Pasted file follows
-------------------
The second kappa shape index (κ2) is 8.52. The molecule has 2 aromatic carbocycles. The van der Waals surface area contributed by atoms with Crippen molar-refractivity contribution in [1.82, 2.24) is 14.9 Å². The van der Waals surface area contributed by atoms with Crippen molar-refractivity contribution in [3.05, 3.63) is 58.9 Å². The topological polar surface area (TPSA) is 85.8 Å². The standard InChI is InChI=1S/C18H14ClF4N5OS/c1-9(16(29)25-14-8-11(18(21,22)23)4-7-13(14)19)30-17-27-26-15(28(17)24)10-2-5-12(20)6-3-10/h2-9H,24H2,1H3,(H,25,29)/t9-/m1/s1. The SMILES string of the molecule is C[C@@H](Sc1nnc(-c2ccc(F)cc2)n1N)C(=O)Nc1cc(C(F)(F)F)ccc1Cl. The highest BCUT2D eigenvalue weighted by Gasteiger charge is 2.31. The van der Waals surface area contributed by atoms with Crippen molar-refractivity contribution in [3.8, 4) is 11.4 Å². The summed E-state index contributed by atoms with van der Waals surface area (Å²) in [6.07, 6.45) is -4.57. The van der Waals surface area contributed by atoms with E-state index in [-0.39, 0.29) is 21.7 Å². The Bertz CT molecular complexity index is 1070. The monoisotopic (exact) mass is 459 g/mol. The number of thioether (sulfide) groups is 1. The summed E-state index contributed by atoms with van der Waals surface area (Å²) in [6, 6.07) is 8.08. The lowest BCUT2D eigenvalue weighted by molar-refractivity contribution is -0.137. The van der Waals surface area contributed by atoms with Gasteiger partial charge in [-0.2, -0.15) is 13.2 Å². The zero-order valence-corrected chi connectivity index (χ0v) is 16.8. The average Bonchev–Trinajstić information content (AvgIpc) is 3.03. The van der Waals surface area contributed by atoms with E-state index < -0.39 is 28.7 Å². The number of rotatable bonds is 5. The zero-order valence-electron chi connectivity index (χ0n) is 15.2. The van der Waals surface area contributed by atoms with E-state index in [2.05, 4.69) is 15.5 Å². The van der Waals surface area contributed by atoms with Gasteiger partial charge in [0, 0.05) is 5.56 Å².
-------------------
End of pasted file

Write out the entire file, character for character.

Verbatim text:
The second kappa shape index (κ2) is 8.52. The molecule has 2 aromatic carbocycles. The van der Waals surface area contributed by atoms with Crippen molar-refractivity contribution in [1.82, 2.24) is 14.9 Å². The van der Waals surface area contributed by atoms with Crippen molar-refractivity contribution in [3.05, 3.63) is 58.9 Å². The topological polar surface area (TPSA) is 85.8 Å². The standard InChI is InChI=1S/C18H14ClF4N5OS/c1-9(16(29)25-14-8-11(18(21,22)23)4-7-13(14)19)30-17-27-26-15(28(17)24)10-2-5-12(20)6-3-10/h2-9H,24H2,1H3,(H,25,29)/t9-/m1/s1. The SMILES string of the molecule is C[C@@H](Sc1nnc(-c2ccc(F)cc2)n1N)C(=O)Nc1cc(C(F)(F)F)ccc1Cl. The highest BCUT2D eigenvalue weighted by Gasteiger charge is 2.31. The van der Waals surface area contributed by atoms with Crippen molar-refractivity contribution in [3.8, 4) is 11.4 Å². The summed E-state index contributed by atoms with van der Waals surface area (Å²) in [6.07, 6.45) is -4.57. The van der Waals surface area contributed by atoms with E-state index in [-0.39, 0.29) is 21.7 Å². The Bertz CT molecular complexity index is 1070. The monoisotopic (exact) mass is 459 g/mol. The number of thioether (sulfide) groups is 1. The summed E-state index contributed by atoms with van der Waals surface area (Å²) in [6, 6.07) is 8.08. The lowest BCUT2D eigenvalue weighted by molar-refractivity contribution is -0.137. The van der Waals surface area contributed by atoms with Gasteiger partial charge in [-0.2, -0.15) is 13.2 Å². The zero-order valence-corrected chi connectivity index (χ0v) is 16.8. The average Bonchev–Trinajstić information content (AvgIpc) is 3.03. The van der Waals surface area contributed by atoms with E-state index < -0.39 is 28.7 Å². The number of rotatable bonds is 5. The zero-order valence-electron chi connectivity index (χ0n) is 15.2. The van der Waals surface area contributed by atoms with E-state index in [2.05, 4.69) is 15.5 Å². The van der Waals surface area contributed by atoms with Gasteiger partial charge in [0, 0.05) is 5.56 Å².